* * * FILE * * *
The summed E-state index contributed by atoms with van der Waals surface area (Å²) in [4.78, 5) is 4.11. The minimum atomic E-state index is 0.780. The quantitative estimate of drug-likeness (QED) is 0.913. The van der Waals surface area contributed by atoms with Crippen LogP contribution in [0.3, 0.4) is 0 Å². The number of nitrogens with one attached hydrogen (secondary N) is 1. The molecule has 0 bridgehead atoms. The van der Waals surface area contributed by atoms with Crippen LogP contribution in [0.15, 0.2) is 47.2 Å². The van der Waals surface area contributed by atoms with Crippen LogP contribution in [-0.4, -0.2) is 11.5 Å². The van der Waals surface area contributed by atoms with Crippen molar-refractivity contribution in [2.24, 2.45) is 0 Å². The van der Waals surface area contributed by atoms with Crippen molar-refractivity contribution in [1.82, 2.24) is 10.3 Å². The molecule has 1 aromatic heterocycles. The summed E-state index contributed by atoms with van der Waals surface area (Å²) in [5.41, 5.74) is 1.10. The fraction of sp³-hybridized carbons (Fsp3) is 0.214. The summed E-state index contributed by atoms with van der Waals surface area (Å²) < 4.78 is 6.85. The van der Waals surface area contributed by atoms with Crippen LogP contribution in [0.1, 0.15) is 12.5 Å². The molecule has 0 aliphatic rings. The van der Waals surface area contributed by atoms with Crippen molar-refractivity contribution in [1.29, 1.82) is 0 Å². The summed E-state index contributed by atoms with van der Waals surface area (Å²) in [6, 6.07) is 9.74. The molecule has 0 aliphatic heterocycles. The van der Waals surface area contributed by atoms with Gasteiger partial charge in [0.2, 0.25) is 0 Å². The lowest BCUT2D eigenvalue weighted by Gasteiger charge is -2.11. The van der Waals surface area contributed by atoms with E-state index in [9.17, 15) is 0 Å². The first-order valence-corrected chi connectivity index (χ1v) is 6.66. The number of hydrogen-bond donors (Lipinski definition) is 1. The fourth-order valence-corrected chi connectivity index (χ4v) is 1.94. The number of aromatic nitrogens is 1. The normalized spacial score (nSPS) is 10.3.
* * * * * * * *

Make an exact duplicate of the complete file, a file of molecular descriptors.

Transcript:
The summed E-state index contributed by atoms with van der Waals surface area (Å²) in [4.78, 5) is 4.11. The minimum atomic E-state index is 0.780. The quantitative estimate of drug-likeness (QED) is 0.913. The van der Waals surface area contributed by atoms with Crippen LogP contribution in [0.3, 0.4) is 0 Å². The number of nitrogens with one attached hydrogen (secondary N) is 1. The molecule has 0 bridgehead atoms. The van der Waals surface area contributed by atoms with Crippen LogP contribution in [0.15, 0.2) is 47.2 Å². The van der Waals surface area contributed by atoms with Crippen LogP contribution in [-0.4, -0.2) is 11.5 Å². The van der Waals surface area contributed by atoms with Crippen molar-refractivity contribution in [2.24, 2.45) is 0 Å². The van der Waals surface area contributed by atoms with Crippen molar-refractivity contribution in [1.82, 2.24) is 10.3 Å². The molecule has 1 aromatic heterocycles. The summed E-state index contributed by atoms with van der Waals surface area (Å²) in [5.41, 5.74) is 1.10. The fraction of sp³-hybridized carbons (Fsp3) is 0.214. The summed E-state index contributed by atoms with van der Waals surface area (Å²) < 4.78 is 6.85. The van der Waals surface area contributed by atoms with Crippen LogP contribution in [0.1, 0.15) is 12.5 Å². The molecule has 0 aliphatic rings. The van der Waals surface area contributed by atoms with Crippen molar-refractivity contribution in [1.29, 1.82) is 0 Å². The summed E-state index contributed by atoms with van der Waals surface area (Å²) in [6, 6.07) is 9.74. The molecule has 0 aliphatic heterocycles. The van der Waals surface area contributed by atoms with Gasteiger partial charge in [0.2, 0.25) is 0 Å². The lowest BCUT2D eigenvalue weighted by Gasteiger charge is -2.11. The van der Waals surface area contributed by atoms with E-state index in [9.17, 15) is 0 Å². The first-order valence-corrected chi connectivity index (χ1v) is 6.66. The number of hydrogen-bond donors (Lipinski definition) is 1. The fourth-order valence-corrected chi connectivity index (χ4v) is 1.94. The number of aromatic nitrogens is 1. The normalized spacial score (nSPS) is 10.3.